It would be awesome to be a polyglot. People like a high schooler-turned Harvard student who studies 20+ languages,
or a Sanskrit scholar who can speak 22 languages (and has written over 100 books and has been blind since childhood),
always make me want to better myself. In high school, I spent way more time than I should have watching Multilanguage videos of Disney songs.
Dreaming about speaking a lot of languages is one thing, but actually learning languages is another. I've been thinking a lot about learning languages recently, since I have spent this summer working as a Resident Educator at the Middlebury-Monterey Language Academy for Chinese. I have spent a lot of time in college learning languages (mostly Chinese, but I did take one semester of Ancient Greek, spent 19 days trying to use Duolingo to learn Spanish, and am taking Japanese next semester). However, interacting with high school students who are also trying to learn languages has made me more aware of the differences between taking language courses in high school and taking them in college. Here are some differences I have noticed (most of them are specifically related to Chinese, since that is the language I have studied the most both in high school and college):
1. College has a lot more emphasis on reading and writing.
At least at my high school, the Chinese courses were based primarily around speaking and listening. Although we sometimes wrote in characters, we weren't penalized for using pinyin (拼音, the romanization system commonly used today for Chinese-- the spelling is a little different than the previously common Wades-Giles system, which is why you sometimes see Beijing (pinyin spelling minus the tones) spelled as Peking (Wades-Giles)).
I was pretty surprised when I got to Chinese class in college and had to learn the characters for 50-100 words every week. Unsurprisingly, I'm a lot more literate in Chinese now than I was when I got to college. While it can sometimes be overwhelming having that many characters shoved down your throat each week, it's a lot more helpful (at least for me) than not being required to learn any characters at all.
2. College language courses can be very intense.
The fast pace of character learning wasn't the only aspect of college Chinese courses that surprised me. While most college courses meet 2 or 3 times a week, my 2nd year Chinese class met for 5 regular class sessions a week plus 2 extra times outside of class, making for a total of 7 class meetings a week. That coupled with the relatively large homework and studying load made Chinese easily my most time-intensive course. This wasn't a problem for me, since I love spending time studying Chinese, but the transition from my high school Chinese class, where I did not really have to spend any time outside of class studying, gave me whiplash.
If you already have class 5 days a week in high school, having class every day might not seem like a big deal, but when your other classes only meet twice a week, that much class is a pretty big time commitment-- especially with the workload that often comes along with it.
From my observations substitute teaching Chinese, working with high school Chinese teachers, and taking high school Chinese myself, I've found that high school Chinese teachers often feel pressured to give everyone good grades and generally teach in a pretty lenient manner. I'm not sure if this is something that is primarily a Chinese phenomenon (I think that teachers might think that since Chinese is a pretty difficult language for native English speakers to learn, they have to give good grades to make sure that students don't quit), or something that is pretty universal in foreign language courses. However, I personally prefer the more rigorous Chinese courses that I've had in college, since they push me to improve myself. As someone who generally creates goals based on external standards, it's a lot easier for me to motivate myself to improve something about myself (whether it's my Chinese ability or a personal quality) if my grades will improve because of it. Maybe that's not the healthiest way to live, but it's certainly helped me improve my Chinese a lot within a relatively intense learning environment.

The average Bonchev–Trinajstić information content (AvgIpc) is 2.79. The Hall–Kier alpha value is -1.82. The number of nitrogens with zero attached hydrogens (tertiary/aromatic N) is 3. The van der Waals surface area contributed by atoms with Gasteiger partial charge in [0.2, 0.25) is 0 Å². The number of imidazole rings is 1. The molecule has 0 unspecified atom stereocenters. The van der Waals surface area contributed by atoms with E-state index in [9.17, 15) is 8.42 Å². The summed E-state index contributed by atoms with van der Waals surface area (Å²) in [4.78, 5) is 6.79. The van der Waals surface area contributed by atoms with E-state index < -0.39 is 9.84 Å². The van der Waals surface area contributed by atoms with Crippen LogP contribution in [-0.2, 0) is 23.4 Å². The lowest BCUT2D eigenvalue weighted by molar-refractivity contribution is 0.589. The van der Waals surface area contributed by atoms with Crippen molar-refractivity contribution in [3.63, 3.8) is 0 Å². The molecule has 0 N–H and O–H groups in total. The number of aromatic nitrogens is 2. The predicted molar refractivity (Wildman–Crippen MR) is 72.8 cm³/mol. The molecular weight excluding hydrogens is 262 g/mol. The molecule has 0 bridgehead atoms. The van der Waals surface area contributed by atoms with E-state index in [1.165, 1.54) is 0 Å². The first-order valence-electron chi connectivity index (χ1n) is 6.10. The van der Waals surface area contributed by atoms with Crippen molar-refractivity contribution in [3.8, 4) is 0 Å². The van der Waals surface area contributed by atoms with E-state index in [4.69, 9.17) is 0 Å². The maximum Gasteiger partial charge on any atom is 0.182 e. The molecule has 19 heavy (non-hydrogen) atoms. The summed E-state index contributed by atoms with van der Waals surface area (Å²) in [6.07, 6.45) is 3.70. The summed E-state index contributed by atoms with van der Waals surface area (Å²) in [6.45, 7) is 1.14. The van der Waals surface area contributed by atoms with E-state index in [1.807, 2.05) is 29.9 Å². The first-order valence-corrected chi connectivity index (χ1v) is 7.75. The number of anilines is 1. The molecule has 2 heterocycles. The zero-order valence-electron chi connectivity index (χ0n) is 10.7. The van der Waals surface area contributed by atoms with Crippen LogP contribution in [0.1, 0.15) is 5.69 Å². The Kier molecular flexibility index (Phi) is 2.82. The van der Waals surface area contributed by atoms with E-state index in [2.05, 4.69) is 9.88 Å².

3. I've learned a lot more in college language courses than high school ones.
With the big time commitment and intense workload comes a lot of improvement. I took Chinese for many, many years before college, but I think that I saw more improvement in my first semester of Chinese at Oberlin than I had in all those years.
4. College language courses have been a more fulfilling experience.
As I've emphasized throughout this post, Oberlin's Chinese courses have helped me improve my Chinese a lot.
However, I think that Chinese courses have also added a lot to my sense of self. I, like most college seniors, have changed a lot since I graduated from high school. The qualities that I use to define myself now are pretty different from the ones I defined myself by in college. Maybe it's a stretch, but I think that Chinese courses have been pretty fundamental in constructing my current identity. For example, while I always completed my homework in high school, and probably thought of myself as a pretty hardworking person, I don't think that "hardworking" would have been one of the first words I used to describe myself. However, once I got to college and had to face the demands of college-level Chinese classes, I started putting lots of time into studying Chinese. Besides spending most of my weekend each weekend studying Chinese, I made sure to take advantages of outside opportunities like Chinese table and other Chinese department events. Despite initially feeling uncomfortable talking one-on-one with professors, Chinese class got me going to office hours and asking professors for help. Now that pretty much every Chinese professor I've had has gone out of their way to call me "努力" (nuli-- hardworking) or 认真 (renzhen-- serious/conscientious is the closest translation I can come up with), those traits have become ones that I consider major aspects of my personality. A big part of college is figuring out what your "adult personality" is going to be like, and I think that studying Chinese has made major contributions to mine.